College Athletes Should be Paid


Carl Juste

Players aren’t notified or paid when used as action figures, video games characters or within commercials. (Carl Juste/Miami Herald via MCT)


Players aren’t notified or paid when used as action figures, video games characters or within commercials. (Carl Juste/Miami Herald via MCT)
Players aren’t notified or paid when used as action figures, video games characters or within commercials. (Carl Juste/Miami Herald via MCT)

Recent events such as the Northwestern football team attempting to unionize show that the NCAA will eventually not be able to treat student-athletes as unpaid labor, so what can it do to evolve?

For months, the Northwestern football team has been met with rebuke and confrontation as the students try to unionize and be seen as employees of the college. While they have been repeatedly turned away, the incident has made the debate about payment and benefits for college athletes, or the lack there of, all the more visible. So how long can a pyramid scheme, like the NCAA, that thrives on the compensation-less hard work and effort of young men and women sustain itself?

The NCAA is one of the most popular and profitable organizations on the planet. 18 million viewers tuned in to watch the men’s basketball championship game between University of Connecticut and the University of Kentucky on Monday, April 7. 26 million viewers watched the BCS National Football Championship between Florida State and Auburn last January. Overall, the organization has over $600 million in net assets, and shows no signs of its popularity dying anytime soon. However, even as the NCAA flourishes and universities profit, student athletes are not being compensated properly for their contributions.

While one may argue the value of sports in terms of cultural impact or necessity, one cannot dispute the monetary gain these events provide. Universities with thriving, nationally known sports programs make ludicrous amounts of money.  However, that money is made on the backs of athletes who sacrifice their time and health with little to no recompense. With so much excess funding, colleges should be able to take a small piece of the pie to reimburse the players, so why won’t they?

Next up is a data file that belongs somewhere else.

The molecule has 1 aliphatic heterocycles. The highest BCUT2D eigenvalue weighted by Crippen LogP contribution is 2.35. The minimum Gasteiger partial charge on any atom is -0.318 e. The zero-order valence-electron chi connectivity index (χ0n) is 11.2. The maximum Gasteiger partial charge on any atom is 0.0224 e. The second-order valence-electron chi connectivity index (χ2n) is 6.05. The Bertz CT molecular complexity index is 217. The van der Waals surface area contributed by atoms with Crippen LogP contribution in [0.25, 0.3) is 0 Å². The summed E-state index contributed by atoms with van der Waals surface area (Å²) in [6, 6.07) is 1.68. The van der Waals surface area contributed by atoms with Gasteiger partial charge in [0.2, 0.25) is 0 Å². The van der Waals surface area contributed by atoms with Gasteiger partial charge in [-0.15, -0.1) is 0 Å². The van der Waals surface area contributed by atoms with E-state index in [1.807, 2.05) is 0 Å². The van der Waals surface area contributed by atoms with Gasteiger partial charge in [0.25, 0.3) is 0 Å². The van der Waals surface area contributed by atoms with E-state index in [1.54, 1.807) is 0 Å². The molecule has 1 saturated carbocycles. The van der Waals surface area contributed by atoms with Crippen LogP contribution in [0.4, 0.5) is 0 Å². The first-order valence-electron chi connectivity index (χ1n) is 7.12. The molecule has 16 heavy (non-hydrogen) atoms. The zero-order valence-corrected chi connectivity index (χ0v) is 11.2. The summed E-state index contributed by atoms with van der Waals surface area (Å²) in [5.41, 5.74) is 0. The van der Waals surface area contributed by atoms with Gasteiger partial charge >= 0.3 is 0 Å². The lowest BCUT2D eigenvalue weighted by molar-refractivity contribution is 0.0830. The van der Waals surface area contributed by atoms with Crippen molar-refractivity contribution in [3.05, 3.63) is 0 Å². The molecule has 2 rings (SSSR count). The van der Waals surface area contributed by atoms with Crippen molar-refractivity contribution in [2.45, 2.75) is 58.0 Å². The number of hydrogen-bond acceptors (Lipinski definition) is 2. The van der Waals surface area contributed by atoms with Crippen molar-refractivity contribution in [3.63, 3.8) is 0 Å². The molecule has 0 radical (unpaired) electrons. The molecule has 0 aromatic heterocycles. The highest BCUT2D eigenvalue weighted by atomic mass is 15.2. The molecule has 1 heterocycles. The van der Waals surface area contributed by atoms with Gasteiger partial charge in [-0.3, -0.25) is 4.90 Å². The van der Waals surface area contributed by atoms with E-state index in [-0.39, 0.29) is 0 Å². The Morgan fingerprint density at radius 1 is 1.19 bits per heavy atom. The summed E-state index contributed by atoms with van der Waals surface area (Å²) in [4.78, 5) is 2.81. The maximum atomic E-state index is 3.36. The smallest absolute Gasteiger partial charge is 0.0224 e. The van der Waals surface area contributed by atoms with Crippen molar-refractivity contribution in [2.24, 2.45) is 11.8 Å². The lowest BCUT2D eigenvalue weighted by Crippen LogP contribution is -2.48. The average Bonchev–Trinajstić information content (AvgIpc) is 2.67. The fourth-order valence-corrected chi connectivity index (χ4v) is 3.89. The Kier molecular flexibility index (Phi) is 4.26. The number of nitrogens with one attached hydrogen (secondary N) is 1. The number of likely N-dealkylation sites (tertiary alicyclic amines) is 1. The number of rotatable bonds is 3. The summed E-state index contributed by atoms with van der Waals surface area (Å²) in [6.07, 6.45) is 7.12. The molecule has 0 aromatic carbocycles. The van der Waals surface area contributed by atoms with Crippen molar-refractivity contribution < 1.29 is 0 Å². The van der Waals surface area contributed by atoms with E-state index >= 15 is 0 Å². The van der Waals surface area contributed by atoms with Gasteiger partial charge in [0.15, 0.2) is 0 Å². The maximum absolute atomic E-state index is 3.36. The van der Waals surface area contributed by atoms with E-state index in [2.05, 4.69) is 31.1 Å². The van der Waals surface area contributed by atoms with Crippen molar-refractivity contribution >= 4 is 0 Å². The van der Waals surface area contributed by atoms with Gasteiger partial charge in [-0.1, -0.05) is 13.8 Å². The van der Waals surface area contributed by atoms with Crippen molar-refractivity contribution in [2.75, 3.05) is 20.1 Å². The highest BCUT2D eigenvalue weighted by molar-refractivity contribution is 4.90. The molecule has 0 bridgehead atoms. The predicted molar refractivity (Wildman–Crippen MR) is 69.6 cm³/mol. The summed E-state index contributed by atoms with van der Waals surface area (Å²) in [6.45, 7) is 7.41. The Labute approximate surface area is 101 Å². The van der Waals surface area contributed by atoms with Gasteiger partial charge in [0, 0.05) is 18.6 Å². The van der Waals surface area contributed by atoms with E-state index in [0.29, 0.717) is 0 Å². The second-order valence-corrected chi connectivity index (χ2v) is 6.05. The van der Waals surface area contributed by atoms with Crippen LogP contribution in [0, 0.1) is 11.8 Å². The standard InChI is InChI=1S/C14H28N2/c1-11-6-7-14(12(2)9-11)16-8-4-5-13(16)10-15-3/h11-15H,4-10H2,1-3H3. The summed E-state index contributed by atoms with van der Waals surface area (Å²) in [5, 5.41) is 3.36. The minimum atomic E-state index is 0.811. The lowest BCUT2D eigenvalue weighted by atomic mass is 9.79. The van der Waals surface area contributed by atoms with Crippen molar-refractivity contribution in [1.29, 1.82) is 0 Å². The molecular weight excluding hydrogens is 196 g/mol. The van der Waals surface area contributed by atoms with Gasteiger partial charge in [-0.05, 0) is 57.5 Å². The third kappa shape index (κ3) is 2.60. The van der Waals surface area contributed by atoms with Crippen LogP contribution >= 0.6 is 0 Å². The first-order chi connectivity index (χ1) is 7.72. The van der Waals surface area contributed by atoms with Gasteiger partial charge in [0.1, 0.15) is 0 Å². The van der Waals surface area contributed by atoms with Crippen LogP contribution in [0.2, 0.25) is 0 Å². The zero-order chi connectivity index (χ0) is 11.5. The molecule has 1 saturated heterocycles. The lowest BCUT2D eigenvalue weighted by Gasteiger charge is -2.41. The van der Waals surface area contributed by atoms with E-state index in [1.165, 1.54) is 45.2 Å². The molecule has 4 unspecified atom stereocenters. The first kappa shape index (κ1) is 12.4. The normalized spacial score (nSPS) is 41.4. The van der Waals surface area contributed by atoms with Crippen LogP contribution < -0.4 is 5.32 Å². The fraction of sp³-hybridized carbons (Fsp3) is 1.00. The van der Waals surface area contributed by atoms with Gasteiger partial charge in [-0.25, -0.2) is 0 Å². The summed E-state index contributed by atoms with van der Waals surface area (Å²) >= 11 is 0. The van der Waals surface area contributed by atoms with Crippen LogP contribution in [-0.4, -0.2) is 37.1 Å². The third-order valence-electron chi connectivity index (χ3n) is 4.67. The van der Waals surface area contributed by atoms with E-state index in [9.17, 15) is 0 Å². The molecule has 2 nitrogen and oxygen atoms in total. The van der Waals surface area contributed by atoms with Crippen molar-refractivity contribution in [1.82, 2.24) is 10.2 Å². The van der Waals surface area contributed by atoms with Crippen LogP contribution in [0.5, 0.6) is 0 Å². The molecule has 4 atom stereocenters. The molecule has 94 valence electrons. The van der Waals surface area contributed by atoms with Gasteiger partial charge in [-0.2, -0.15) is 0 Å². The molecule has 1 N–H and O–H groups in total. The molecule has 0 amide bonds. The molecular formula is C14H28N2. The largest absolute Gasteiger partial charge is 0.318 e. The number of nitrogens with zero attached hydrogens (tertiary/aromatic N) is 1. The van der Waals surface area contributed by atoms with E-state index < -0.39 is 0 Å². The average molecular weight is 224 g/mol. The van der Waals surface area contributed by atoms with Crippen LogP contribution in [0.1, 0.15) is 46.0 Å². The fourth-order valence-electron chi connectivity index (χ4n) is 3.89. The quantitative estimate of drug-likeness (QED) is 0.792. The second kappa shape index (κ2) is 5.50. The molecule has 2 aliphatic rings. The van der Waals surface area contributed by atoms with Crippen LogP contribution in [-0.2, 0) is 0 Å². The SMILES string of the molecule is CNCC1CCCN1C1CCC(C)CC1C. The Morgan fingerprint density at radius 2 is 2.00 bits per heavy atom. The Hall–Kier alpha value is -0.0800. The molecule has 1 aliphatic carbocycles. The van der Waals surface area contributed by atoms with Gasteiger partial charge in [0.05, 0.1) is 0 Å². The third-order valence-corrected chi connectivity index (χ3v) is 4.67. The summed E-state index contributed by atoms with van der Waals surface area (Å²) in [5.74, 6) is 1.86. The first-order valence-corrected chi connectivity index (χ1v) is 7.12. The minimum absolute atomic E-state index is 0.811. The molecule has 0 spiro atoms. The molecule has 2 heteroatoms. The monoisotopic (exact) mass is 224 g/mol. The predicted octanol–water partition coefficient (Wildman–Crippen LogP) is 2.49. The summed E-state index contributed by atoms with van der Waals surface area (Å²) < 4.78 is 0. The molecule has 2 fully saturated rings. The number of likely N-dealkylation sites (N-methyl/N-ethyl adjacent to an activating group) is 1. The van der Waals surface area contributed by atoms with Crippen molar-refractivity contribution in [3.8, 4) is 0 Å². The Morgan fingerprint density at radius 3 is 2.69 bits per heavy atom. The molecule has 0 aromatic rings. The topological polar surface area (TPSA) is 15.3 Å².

The arguments against paying student athletes are becoming more and more antiquated.  Doing something for the sake of tradition, even if that tradition doesn’t really make sense in modern society, is just illogical. Therefore, we shouldn’t continue to not pay student athletes, just because we haven’t ever regardless of history. Amateurism, in an age of YouTube mixtapes and magazines that profile high school prospects like Andrew Wiggins before they even step on a court, is no longer feasible.

Another argument is that athletes are paid in college through scholarship and an education that is more valuable than mere dollars and dimes. What many pundits fail to mention when saying this is that many, if not all student athletes, are either not allowed to have part time jobs or simply cannot have one due to the time constraints of practice, travelling or actual events. This includes walk-on athletes who are receiving no scholarship to be on the team, and athletes from less affluent neighborhoods whose families are not able to properly cover the costs of college, such as books and meal plans, that scholarships do not provide. So, in many ways, student athletes are more limited in terms of monetary gain than their peers.  For example, as a student on an academic scholarship, I am able to have a part time job to supplement my financial costs that aren’t covered by my grant. However, my friend who runs track and field for a Division I university, Boston College, does not have that same luxury, because of so much time spent in preparation for and in actual competition.  Both of us have scholarships because of our merit, we earned them, yet one of us is limited and not awarded the same opportunities because of receiving his benefits from a different channel.  That is simply unfair, regardless of what the NCAA has to say.

There seems to be a solution to this dilemma that the NCAA has not discovered yet.  If we treat sports as a business, with TV deals and sponsorship, why not treat student athletes as student workers?  By making sports be seen as a work study program, students would be compensated for their hours in addition to their scholarships.  In many ways, sports are work study programs. They are preparing athletes for jobs in their respective markets, whether as professional athletes or in any capacity that would require the teamwork, dedication and leadership need of a collegiate athlete.  Coaches and athletic departments would be able to keep their athletes focused on the game and winning championships, because that would literally be the job of the students.  Players are given more financial flexibility, which could stop incidents like Johnny Manziel allegedly signing autographs for cash, from happening. The only “losers” in this situation are the universities themselves who will have a slightly smaller profit margin.  But, colleges should see us as students and not walking ATMs, right?

While this issue might not be resolved in the near future, at some point the NCAA will have no choice but to give in.  It is not a tragedy or the death of college sports if student athletes start getting paid.  It is simply an evolution and one that needs to be made sooner, rather than later.